Now that The Big Trade didn’t materialize, and Johan Santana remains a Minnesota Twin — though that could change in the next hour, day, week, or month — what should the Twins do?
Here’s a hint: Pry Carl Pohlad’s bony fingers off the safe and act like the contenders they claim to be.
General manager Bill Smith still has two months to improve his team before spring training — which is fortunate, because the roster he left the winter meetings with has fourth place in the AL Central written all over it.
For the moment, the Twins have no center fielder, no shortstop, no third baseman, no leadoff hitter, no No. 2 hitter, and no DH. Meanwhile, the Tigers left Nashville better, the Indians are still formidable, and even the Royals are better. Even with Santana, the Twins appear one big injury away from finishing last. By August, the loudest sound in the Metrodome might be mice scampering across a barren grandstand, chasing stale Dome Dog rolls.
Twins still have time to pull things together
There’s still plenty of time for Smith and Co. to prevent that, however, and in the process do something that seems impossible — persuading Santana to stay for less than Barry Zito money.
First, Twins executives have to stop their greedy-ballplayer whispering campaign and be truthful with themselves. Santana wants out not because he demands an obscene pile of money, but because the Twins refuse to do what every other team in their division has done to remain competitive. With a new stadium coming in 2010 — a stadium the Twins told us for years they needed to keep pace financially, one largely financed by taxpayers — why the tight-fistedness?
By dumping Luis Castillo, Jeff Cirillo and Ramon Ortiz to save a little more than $3 million in salary, the Twins acted like a small-market team when they really aren’t anymore. Their $71 million payroll, give or take a million, ranked 19th among Major League Baseball’s 30 teams and third in their division, behind Detroit and Chicago. The Twins receive about $20 million in revenue sharing.
Put it this way: If the Twins could offer Santana $80 million for four years, knowing the arbitration commitments due Justin Morneau and Michael Cuddyer, revenue isn’t the issue.
So, if Santana isn’t dealt right away, what next? First, tighten the defense. Any team relying on pitching, as the Twins appear to be, better have great gloves behind them.
Here’s one way to impress Santana
Aaron Rowand isn’t Torii Hunter, but he’s the best free agent center fielder left, a Gold Glove winner who can lead off. If it takes backloading a five-year contract to coincide with the stadium opening to get him, or deferring money, do it. That will shock everyone in baseball, and get Santana’s attention.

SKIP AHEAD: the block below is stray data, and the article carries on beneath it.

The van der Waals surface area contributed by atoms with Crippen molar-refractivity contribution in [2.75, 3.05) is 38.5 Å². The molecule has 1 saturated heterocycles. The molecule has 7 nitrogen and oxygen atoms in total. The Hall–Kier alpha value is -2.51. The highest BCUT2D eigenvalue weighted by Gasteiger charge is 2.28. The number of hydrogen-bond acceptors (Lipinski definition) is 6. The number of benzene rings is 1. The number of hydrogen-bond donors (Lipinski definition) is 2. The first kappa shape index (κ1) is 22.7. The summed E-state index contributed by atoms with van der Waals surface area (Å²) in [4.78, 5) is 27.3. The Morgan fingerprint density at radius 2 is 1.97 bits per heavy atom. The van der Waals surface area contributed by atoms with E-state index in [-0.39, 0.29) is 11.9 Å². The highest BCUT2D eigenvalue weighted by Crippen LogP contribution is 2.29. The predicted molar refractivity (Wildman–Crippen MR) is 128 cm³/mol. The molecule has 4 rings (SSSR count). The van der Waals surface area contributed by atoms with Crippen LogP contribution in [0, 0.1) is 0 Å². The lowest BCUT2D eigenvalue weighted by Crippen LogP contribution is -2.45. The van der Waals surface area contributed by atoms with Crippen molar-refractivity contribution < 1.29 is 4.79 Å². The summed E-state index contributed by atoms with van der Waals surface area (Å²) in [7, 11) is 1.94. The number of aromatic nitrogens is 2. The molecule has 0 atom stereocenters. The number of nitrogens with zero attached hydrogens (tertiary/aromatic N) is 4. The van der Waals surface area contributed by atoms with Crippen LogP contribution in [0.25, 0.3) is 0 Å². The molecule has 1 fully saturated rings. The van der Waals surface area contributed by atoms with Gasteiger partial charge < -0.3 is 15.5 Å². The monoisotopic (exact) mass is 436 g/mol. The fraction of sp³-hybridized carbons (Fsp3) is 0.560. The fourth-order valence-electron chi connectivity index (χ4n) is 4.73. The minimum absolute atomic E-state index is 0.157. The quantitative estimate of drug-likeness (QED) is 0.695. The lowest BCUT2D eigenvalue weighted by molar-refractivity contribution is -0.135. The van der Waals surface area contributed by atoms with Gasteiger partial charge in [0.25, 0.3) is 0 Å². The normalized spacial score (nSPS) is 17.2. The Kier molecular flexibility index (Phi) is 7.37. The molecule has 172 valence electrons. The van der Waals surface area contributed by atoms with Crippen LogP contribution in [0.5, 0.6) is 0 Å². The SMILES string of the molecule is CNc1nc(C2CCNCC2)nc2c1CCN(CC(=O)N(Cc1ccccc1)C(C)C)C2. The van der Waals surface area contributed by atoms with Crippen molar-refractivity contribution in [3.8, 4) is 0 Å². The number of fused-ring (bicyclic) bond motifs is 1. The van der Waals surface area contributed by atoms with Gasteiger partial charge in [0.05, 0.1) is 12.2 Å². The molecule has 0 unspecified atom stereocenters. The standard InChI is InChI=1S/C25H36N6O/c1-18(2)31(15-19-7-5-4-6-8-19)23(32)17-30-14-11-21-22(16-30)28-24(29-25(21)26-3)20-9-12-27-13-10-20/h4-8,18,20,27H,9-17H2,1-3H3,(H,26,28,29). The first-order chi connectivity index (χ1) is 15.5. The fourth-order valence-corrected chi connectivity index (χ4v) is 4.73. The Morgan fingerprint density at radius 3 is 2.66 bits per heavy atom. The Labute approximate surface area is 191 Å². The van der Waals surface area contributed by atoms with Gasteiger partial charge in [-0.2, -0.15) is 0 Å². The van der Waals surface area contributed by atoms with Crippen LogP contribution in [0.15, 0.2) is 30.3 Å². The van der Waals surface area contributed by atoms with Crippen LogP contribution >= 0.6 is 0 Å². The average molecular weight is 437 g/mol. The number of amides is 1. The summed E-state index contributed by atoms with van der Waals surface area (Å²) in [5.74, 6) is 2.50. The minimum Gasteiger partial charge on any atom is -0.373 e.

At third base, the Twins have long coveted Hank Blalock, a two-time All-Star who missed most of last season with a nerve problem that required surgeons to remove a rib. He’s due $5.95 million next year. Texas may be reluctant to part with him — he came back in September to hit .313 with five homers and 17 RBI — but the Rangers need pitching.
The DH could be switch-hitting free agent Tony Clark, the ex-Tiger and Yankee who hit eight pinch-homers the last three years for Arizona. He is a career .322 hitter at the Metrodome, and made a little more than $1 million last year. Fill those holes, and the Twins could live with the light-hitting but defensively sound Nick Punto at shortstop.
Then, the Twins must sign Morneau and Cuddyer long-term. If the Indians can lock up their important guys, with a payroll $10 million less than Minnesota’s, the Twins can find a way, too. That’s up to the Pohlad family, which can take a lesson from Zygi Wilf and the Vikings.
Twice now, Wilf and his partners have gone into their pockets to upgrade facilities and put cash into the franchise. Wilf’s net worth has been tough to pinpoint, but we know Carl Pohlad’s — $3.1 billion, making him the second-richest Minnesotan on the most recent Forbes Magazine list of the 400 richest Americans, and 114th nationally.
It’s not certain that the Yankees, Mets, Red Sox or anyone else will give Santana the seven-year, $126 million deal he reportedly seeks, and the Twins shouldn’t either. Anything more than four is insane for a pitcher, especially one with as slight a build as Santana.
If the big market teams back off and Smith strengthens the roster, maybe Santana reconsiders. Even if he doesn’t, the Twins at least will have shown Morneau, Cuddyer and their pitchers the front office truly cares about winning now, as well as three years from now. That’s something you can’t put a price on.